Small business owner talking to his payroll provider on the phone while reviewing info on his laptop

Switching Payroll Companies: 4 Things You’ll Need for a Smooth Transition

If your current payroll provider is no longer meeting your needs, it might be time to switch companies. When you’re moving your payroll data over to a new system, it’s vital that the info is accurate. Making a mistake could result in an administrative nightmare, not paying your team correctly, or not paying the correct tax amounts. Just thinking about changing companies can be overwhelming. You can avoid critical errors and simplify the process by asking your current provider for the following info before you make the switch to a new provider.

1. Payroll register reports

A payroll register report gives you detailed info about previous paychecks. It will tell you

  • who you paid
  • how many hours each staff member worked
  • how much you paid everyone
  • what taxes you withheld
  • how much was deducted for things like 401(k) contributions and health care premiums
  • each person’s net check amount

If you’re changing providers in the middle of the year or quarter, a payroll register can help ensure you’re entering beginning balances correctly into your new system, so your team’s year-to-date info is accurate. It will also help you doublecheck that your tax forms are right at the end of the quarter and year.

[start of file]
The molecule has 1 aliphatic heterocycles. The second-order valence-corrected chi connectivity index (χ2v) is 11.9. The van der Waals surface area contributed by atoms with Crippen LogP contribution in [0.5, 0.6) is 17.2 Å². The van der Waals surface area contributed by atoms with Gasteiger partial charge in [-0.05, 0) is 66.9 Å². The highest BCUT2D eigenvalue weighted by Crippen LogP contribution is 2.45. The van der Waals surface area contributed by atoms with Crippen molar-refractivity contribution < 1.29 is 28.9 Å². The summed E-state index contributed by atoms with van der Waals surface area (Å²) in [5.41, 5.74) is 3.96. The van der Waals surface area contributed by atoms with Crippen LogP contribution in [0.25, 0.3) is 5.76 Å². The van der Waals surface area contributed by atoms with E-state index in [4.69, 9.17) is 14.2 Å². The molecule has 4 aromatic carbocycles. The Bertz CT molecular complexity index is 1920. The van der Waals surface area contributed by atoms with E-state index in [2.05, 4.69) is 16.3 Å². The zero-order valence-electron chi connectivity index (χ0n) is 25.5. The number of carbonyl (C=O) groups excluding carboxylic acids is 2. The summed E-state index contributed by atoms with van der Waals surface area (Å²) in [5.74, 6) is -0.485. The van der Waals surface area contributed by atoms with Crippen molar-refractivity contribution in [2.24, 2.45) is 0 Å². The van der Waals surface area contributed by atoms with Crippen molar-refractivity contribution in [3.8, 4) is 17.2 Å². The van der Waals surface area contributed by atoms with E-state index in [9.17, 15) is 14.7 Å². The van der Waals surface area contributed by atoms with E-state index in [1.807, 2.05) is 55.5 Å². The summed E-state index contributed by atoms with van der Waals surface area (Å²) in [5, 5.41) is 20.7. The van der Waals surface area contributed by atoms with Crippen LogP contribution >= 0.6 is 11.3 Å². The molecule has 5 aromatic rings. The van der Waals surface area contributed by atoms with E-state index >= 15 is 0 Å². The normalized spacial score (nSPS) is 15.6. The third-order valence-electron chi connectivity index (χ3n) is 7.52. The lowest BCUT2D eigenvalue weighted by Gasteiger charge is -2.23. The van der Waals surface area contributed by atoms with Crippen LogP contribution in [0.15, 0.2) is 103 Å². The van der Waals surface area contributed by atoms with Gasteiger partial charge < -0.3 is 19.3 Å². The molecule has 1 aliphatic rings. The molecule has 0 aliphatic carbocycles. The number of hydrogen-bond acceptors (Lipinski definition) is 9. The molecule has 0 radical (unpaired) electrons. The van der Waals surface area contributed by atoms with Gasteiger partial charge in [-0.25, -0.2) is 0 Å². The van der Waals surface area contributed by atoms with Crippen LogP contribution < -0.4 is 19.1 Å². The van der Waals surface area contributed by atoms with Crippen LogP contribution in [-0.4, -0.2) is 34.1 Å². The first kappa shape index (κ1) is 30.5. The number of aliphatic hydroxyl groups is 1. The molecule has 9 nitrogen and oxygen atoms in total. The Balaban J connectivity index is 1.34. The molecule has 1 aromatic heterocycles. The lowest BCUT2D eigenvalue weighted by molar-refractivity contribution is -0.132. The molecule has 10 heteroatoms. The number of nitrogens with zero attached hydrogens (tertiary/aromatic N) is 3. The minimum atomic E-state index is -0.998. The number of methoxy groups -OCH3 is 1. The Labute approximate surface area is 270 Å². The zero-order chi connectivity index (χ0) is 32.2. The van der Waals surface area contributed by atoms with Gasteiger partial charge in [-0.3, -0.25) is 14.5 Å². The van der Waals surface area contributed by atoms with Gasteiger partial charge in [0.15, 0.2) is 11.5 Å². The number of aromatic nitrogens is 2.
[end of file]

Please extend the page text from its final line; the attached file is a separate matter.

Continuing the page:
You’re typically required to keep payroll records for up to six years, so ask your current provider for your payroll register reports, even if you’re switching at the beginning of the year. If you ask for the data after you’ve changed companies, they might not be willing to share the info, or they might take longer than you want to fulfill the request.

2. Tax data

Make sure you receive the following tax data from your previous provider:

  • your federal and state tax identification numbers
  • liability percentages for taxes like unemployment insurance
  • your total tax liability for the year and quarter
  • how much of your tax liability has already been paid
  • outstanding tax liability that has not been remitted
  • when your payroll forms and taxes are due

Depending on when you switch payroll companies, you might have payroll data in both systems for the same year or quarter. If your previous provider has been filing your tax forms and remitting payroll tax payments for you, find out whether they will continue to do so for the info that’s already in the system. This will help ensure you’re not filing duplicate information, which might trigger an audit.

3. Team info

Make sure you have everything you need about each member of your staff, including:

  • full name
  • mailing address
  • Social Security number
  • W-4 info
  • deductions and contributions
  • bank account information for direct deposit

4. Previous pay stubs

You never know when someone from your team will ask you for a copy of an old earnings statement, so make sure you have past pay stubs for everyone you’ve paid, including former employees. That way, you can provide them a copy if they need it for a loan application or their own records. Consider asking your payroll provider for electronic copies to save space in your office.

Read also: 5 Ways Going Paperless Can Save Your Business Money